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Ruth Berman Awarded Israel Prize 2022


Minister of Education Yifat Shasha-Biton presents Ruth Berman with the Israel Prize 2022 award in Hebrew and General Linguistics, on Independence Day 

I am proud to announce that my sister Ruth Berman (née Aronson) has been awarded the 2022 Israel Prize in Hebrew and General Linguistics. The prize has been awarded for her groundbreaking research in Modern Hebrew (in the domains of morphology, lexicon, syntax, and discourse), in first language acquisition, and later school-age language development. Her work has placed Modern Hebrew on the map of current linguistics and psycholinguistics around the world, and she has trained dozens of students who today hold positions in the field in leading universities and colleges in Israel.

She was born in 1935 in Cape Town, South Africa into a religiously Orthodox and Zionistic family that also encouraged general education. Her grandfather was chief rabbi of Cape Town. She was active in the Habonim youth movement, and the first Jewish head prefect at the all-girls high school she attended. She received her B.A. from Cape Town University in Languages and Literature at the age of 19.

Ruth settled in Israel in 1954, where she studied Education and Language Teaching at the Hebrew University in Jerusalem. She then went on to teach English in Beer Sheva in the first high school in the Negev established by the late Dr. Puah Menschel. A scholarship from the British Council for a year's post-graduate study at the University of Edinburgh (1958-1959) sparked her interest in linguistics, where she had the good fortune to study under such scholars as J.R. Firth, Michael Halliday, and John Lyons.

Her experience in the field of teaching English as a Foreign Language (EFL) included working at the Bet Hakerem High School in Jerusalem; co-authoring a large-scale survey of the Teaching of English in Israel published by the Hebrew University of Jerusalem (1968); spending two years (1962-1964) at the United Nations International School in New York, where she established the department of teaching English as a second language, while also working for her M.A. degree in General and Applied Linguistics at Columbia University.

On her return to Israel, she took charge of constructing a 12-volume series of textbooks, English for Speakers of Hebrew at Tel Aviv University, where she began teaching in 1965, and from which she retired as Professor Emerita in 2004.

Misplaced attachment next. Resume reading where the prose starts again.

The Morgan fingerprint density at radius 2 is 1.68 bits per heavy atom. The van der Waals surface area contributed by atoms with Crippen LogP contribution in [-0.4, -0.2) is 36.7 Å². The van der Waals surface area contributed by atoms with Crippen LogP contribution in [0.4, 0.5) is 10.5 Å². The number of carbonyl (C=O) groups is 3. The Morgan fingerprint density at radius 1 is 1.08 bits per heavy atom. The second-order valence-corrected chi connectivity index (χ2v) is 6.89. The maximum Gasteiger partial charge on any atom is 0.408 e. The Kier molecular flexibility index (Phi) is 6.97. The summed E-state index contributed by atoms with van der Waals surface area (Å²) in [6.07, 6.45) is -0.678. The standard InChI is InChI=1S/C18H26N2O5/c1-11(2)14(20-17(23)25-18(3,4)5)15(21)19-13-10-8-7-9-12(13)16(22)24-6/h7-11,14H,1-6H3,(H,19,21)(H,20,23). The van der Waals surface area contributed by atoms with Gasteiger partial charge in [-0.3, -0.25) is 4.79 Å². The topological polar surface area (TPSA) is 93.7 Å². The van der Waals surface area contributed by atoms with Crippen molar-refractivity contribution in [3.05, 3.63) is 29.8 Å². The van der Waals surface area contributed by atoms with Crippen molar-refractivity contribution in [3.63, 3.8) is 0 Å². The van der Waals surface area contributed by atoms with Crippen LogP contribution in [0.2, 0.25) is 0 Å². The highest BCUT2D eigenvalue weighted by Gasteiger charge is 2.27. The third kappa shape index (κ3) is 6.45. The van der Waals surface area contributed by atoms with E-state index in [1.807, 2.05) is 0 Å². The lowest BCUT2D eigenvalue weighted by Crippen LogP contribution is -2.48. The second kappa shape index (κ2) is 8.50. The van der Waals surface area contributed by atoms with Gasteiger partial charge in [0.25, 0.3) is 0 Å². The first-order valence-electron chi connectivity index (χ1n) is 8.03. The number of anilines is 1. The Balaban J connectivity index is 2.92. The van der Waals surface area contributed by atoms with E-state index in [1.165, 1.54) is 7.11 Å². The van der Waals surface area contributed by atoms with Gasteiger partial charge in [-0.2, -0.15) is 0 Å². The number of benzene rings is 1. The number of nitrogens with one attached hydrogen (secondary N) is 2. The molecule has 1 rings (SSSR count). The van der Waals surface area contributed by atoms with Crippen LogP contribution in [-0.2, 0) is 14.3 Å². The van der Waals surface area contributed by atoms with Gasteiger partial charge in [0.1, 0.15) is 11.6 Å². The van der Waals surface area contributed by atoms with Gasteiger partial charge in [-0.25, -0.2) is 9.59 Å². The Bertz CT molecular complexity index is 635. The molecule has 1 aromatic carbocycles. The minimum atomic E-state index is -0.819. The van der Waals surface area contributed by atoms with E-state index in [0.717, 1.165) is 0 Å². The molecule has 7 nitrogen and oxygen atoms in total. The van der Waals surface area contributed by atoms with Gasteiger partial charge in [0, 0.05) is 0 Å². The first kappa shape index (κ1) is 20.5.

Ruth's academic interest shifted to Modern Hebrew when she embarked on her doctoral studies under the supervision of the renowned scholar Uzzi Ornan. After she received her Ph.D. at the Hebrew University on the topic of Verbal Nouns in Modern Hebrew (1973), she worked intensively in the domain, publishing dozens of articles and the book Modern Hebrew Structure (1978), conducted in the framework of Noam Chomsky's generative grammar.

At Tel Aviv University, she established the Department of Linguistics, and from the 1980s moved away from Chomskian formal models of research in two directions that underlie her work to this day. First, she spearheaded the study of acquisition of Hebrew as a first language (the title of a monograph she published on the topic in 1985), being the only Israeli to serve as President of the International Association for the Study of Child Language (IASCL) in the years 1993-1996. Second, she became involved in crosslinguistic research on language acquisition and development in a functional, psycholinguistics perspective.

Together with the renowned psycholinguist Dan I. Slobin of the University of California at Berkeley, she conducted a large-scale study on how children of different ages and speaking different native languages (English, German, Hebrew, Spanish, and Turkish) tell a story based on a picture book without words (the so-called "frog-story" published under the title Relating Events in Narrative: A Crosslinguistic Developmental Study, 1994).

More recently, Ruth was principal investigator of a study of how schoolchildren, adolescents, and adults – native speakers of seven different languages including Hebrew – a study that established the field of "later language acquisition" and text construction abilities as a domain of research in its own right (with major results published in a leading article in 2008).

Berman's recent work has found expression in a number of edited volumes and special issues: Written Languages and Literacy, Volume 5, Parts 1 and 2. [Special Issue on Cross Linguistic Perspectives on the Development of Text Production Abilities in Speech and Writing], with L. Verhoeven, (2002); Language Development cross Childhood and Adolescence: Psycholinguistic and Crosslinguistic Perspectives. Trends in Language Acquisition Research, Volume 3. (2004); Journal of Pragmatics, 37, 2. [Special Issue on Developing Discourse Stance across Adolescence] (2005); Acquisition and Development of Hebrew: Infancy to Adolescence. Trends in Language Acquisition Research series, Volume 19 (2016); Language Change and Variation. Israel Academy of Sciences and Humanities [in Hebrew] (2019); Usage-Based Studies in Modern Hebrew: Morpho-lexicon and syntax (2020).

A member of the Israel Academy of Sciences and Humanities since 2013, Ruth and her partner architect Yaacov Yaar are the only couple in Israel to have been awarded both the Israel Prize and the EMET (Hebrew acronym for 'Art, Science, and Culture') Award in their respective fields. 

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